Best Books: The House at Pooh Corner

This is, in my humble opinion, the best children’s book ever written. Detractors may be right in saying that this is because I am a white, middle-aged, male Brit who is nostalgic about the English countryside and his own childhood, but a close look at the text and the wonderfully characterful illustrations (E.H. Shepard’s – no-one else’s) will reveal a book that is beautifully written in a uniquely distinctive voice, with great characters, simple story lines, infused with sparkling humour and philosophical ideas that can influence how you live the rest of your life.

A.A. Milne was already a well-known and successful dramatist and novelist before he wrote these stories for his son Christopher Robin and the toys in his nursery. He knew what his publishers wanted, but decided to write these anyway: he was a writer who didn’t like to be told what to do.

I won’t regurgitate what you can already find about about A.A. Milne and the Pooh books elsewhere; what you won’t find out there is what these stories mean to this particular reader. Winnie-the-Pooh (the first book) and The House at Pooh Corner were among the first books I bought with my own money. It was sometime in the 70s and the Puffin Club delivered a thin catalogue of available books to my small rural school in deepest Surrey. I ticked the boxes and enclosed 40p, and when the books arrived two weeks later I experienced for the first time that thrill of owning a new book. I guess I was about 9. My mum probably read most of them to me, but I also remember reading them to her. One time I remember clearly was when we were driving along the winding country roads to Swimming Club. I was reading about Pooh climbing a tree to reach the honey at the top. The description of Pooh falling and bouncing through the branches on the way down had me doubled up in hysterics and my mum was laughing so much she had to stop the car.

Much later I read the stories to my own children and to children in my classes. Being close to the area where Milne lived – the Ashdown Forest in Sussex – we also went there to see Pooh Bridge for ourselves. Here Pooh invented the game of Poohsticks. Thousands of people visit the bridge every year and it’s best to take your own sticks: you won’t find one within half a mile of the bridge itself.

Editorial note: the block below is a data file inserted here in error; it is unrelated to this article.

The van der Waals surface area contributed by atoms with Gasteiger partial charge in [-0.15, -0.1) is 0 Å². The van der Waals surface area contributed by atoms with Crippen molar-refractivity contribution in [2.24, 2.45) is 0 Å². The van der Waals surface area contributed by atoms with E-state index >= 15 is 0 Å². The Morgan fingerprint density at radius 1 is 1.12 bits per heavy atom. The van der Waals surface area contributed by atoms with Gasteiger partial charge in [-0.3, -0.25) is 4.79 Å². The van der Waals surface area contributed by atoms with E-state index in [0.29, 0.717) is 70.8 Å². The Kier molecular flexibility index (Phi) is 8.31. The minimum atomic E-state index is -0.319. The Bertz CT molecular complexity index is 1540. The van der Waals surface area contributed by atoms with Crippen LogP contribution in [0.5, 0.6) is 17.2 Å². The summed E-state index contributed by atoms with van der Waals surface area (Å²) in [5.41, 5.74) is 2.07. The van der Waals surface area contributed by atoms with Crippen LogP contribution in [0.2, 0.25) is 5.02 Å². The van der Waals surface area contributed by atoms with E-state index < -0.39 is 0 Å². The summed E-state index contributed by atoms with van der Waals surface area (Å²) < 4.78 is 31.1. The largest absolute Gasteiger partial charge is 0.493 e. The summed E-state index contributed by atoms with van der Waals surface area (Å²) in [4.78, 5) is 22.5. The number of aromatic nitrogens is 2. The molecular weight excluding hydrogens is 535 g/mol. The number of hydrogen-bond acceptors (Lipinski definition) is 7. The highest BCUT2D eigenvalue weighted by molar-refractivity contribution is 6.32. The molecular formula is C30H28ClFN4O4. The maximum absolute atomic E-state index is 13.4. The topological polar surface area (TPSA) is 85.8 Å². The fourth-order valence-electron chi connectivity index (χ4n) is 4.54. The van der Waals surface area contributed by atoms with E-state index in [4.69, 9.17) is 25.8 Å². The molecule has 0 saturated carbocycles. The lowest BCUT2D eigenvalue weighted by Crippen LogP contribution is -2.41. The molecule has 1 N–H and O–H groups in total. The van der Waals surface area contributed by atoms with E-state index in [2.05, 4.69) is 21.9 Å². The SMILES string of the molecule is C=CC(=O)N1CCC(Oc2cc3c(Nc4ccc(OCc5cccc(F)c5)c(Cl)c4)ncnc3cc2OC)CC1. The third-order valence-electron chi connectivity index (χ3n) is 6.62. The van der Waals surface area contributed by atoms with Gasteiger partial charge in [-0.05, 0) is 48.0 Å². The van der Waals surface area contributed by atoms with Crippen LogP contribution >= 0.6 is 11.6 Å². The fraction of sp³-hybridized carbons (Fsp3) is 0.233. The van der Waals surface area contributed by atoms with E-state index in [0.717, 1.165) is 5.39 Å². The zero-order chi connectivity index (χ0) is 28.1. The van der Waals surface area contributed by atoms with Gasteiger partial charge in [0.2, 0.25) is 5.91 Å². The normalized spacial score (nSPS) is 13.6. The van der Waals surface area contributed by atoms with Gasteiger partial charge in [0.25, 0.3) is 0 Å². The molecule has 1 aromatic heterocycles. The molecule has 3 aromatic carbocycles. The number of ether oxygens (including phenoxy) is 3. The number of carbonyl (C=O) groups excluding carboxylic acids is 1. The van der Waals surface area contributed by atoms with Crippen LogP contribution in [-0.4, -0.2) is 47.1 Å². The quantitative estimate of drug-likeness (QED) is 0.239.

pooh01
Poohsticks Bridge today

These books fall into an unfortunate gap for modern young readers. The text is quite complex, so you have to be between 9 and 11 to be able to read it comfortably on your own; but children of this age today regard the content as ‘too childish’, and don’t want to be seen with it in public. This is a great shame, because once you get started you realise that these stories are hugely entertaining and rewarding at any age. The best thing is to read them to young children – the rhythm of the language and the voices you can use make them ideal for reading aloud. Read them to your children before they think they’re too old for stories about bears and honey. As a teacher, I also have a captive audience, and I’ve read these stories to 10- and 11-year-olds. The writing soon captivates them and they are hooked and clutching their sides, forgetting for a while that they are ‘much too old’ for this kind of stuff.

If reading aloud is a daunting prospect, there are many audio versions, but the best by far is Alan Bennett’s recording for the BBC. I don’t know what voice Milne had in mind for Pooh, but Bennett’s Yorkshire accent is perfect for the ponderous bear and it is his voice I hear now when I read them again. My boys played the tape on a loop at bedtime for years and I hope that they too will nurture a deep love of these stories as they get older.

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